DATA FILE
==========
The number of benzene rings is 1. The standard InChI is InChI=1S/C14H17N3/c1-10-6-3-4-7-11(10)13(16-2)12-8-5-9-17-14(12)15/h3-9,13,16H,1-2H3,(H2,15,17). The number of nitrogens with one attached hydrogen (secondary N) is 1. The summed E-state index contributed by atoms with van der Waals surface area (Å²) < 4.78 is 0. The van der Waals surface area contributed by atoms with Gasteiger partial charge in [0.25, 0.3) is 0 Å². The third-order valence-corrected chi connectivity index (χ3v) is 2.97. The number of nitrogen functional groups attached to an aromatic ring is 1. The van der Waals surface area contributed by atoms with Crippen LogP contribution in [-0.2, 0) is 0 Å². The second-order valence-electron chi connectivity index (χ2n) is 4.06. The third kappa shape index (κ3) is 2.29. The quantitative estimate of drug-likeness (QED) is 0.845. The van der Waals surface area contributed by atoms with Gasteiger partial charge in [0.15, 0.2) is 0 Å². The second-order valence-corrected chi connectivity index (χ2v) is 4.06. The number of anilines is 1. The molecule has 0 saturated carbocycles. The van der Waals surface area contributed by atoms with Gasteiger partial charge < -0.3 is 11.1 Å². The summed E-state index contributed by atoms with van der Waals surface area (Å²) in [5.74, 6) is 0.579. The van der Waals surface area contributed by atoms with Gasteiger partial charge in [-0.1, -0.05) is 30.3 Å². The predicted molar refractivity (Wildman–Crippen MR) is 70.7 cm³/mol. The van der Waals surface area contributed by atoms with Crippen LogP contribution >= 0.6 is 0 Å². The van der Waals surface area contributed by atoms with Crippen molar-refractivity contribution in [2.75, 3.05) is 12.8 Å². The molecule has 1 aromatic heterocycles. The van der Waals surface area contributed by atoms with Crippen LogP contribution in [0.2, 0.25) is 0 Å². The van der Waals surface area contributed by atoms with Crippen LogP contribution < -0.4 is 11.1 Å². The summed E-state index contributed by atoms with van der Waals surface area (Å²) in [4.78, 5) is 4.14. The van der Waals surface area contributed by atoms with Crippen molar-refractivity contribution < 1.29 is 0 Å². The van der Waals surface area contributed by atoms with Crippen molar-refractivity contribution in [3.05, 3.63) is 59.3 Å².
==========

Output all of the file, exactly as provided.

The number of benzene rings is 1. The standard InChI is InChI=1S/C14H17N3/c1-10-6-3-4-7-11(10)13(16-2)12-8-5-9-17-14(12)15/h3-9,13,16H,1-2H3,(H2,15,17). The number of nitrogens with one attached hydrogen (secondary N) is 1. The summed E-state index contributed by atoms with van der Waals surface area (Å²) < 4.78 is 0. The van der Waals surface area contributed by atoms with Gasteiger partial charge in [0.25, 0.3) is 0 Å². The third-order valence-corrected chi connectivity index (χ3v) is 2.97. The number of nitrogen functional groups attached to an aromatic ring is 1. The van der Waals surface area contributed by atoms with Crippen LogP contribution in [-0.2, 0) is 0 Å². The second-order valence-electron chi connectivity index (χ2n) is 4.06. The third kappa shape index (κ3) is 2.29. The quantitative estimate of drug-likeness (QED) is 0.845. The van der Waals surface area contributed by atoms with Gasteiger partial charge in [0.15, 0.2) is 0 Å². The second-order valence-corrected chi connectivity index (χ2v) is 4.06. The number of anilines is 1. The molecule has 0 saturated carbocycles. The van der Waals surface area contributed by atoms with Gasteiger partial charge < -0.3 is 11.1 Å². The summed E-state index contributed by atoms with van der Waals surface area (Å²) in [5.74, 6) is 0.579. The van der Waals surface area contributed by atoms with Gasteiger partial charge in [-0.1, -0.05) is 30.3 Å². The predicted molar refractivity (Wildman–Crippen MR) is 70.7 cm³/mol. The van der Waals surface area contributed by atoms with Crippen LogP contribution >= 0.6 is 0 Å². The van der Waals surface area contributed by atoms with Crippen molar-refractivity contribution in [2.75, 3.05) is 12.8 Å². The molecule has 1 aromatic heterocycles. The van der Waals surface area contributed by atoms with Crippen LogP contribution in [0.2, 0.25) is 0 Å². The van der Waals surface area contributed by atoms with Crippen LogP contribution < -0.4 is 11.1 Å². The summed E-state index contributed by atoms with van der Waals surface area (Å²) in [4.78, 5) is 4.14. The van der Waals surface area contributed by atoms with Crippen molar-refractivity contribution < 1.29 is 0 Å². The van der Waals surface area contributed by atoms with Crippen molar-refractivity contribution in [3.05, 3.63) is 59.3 Å².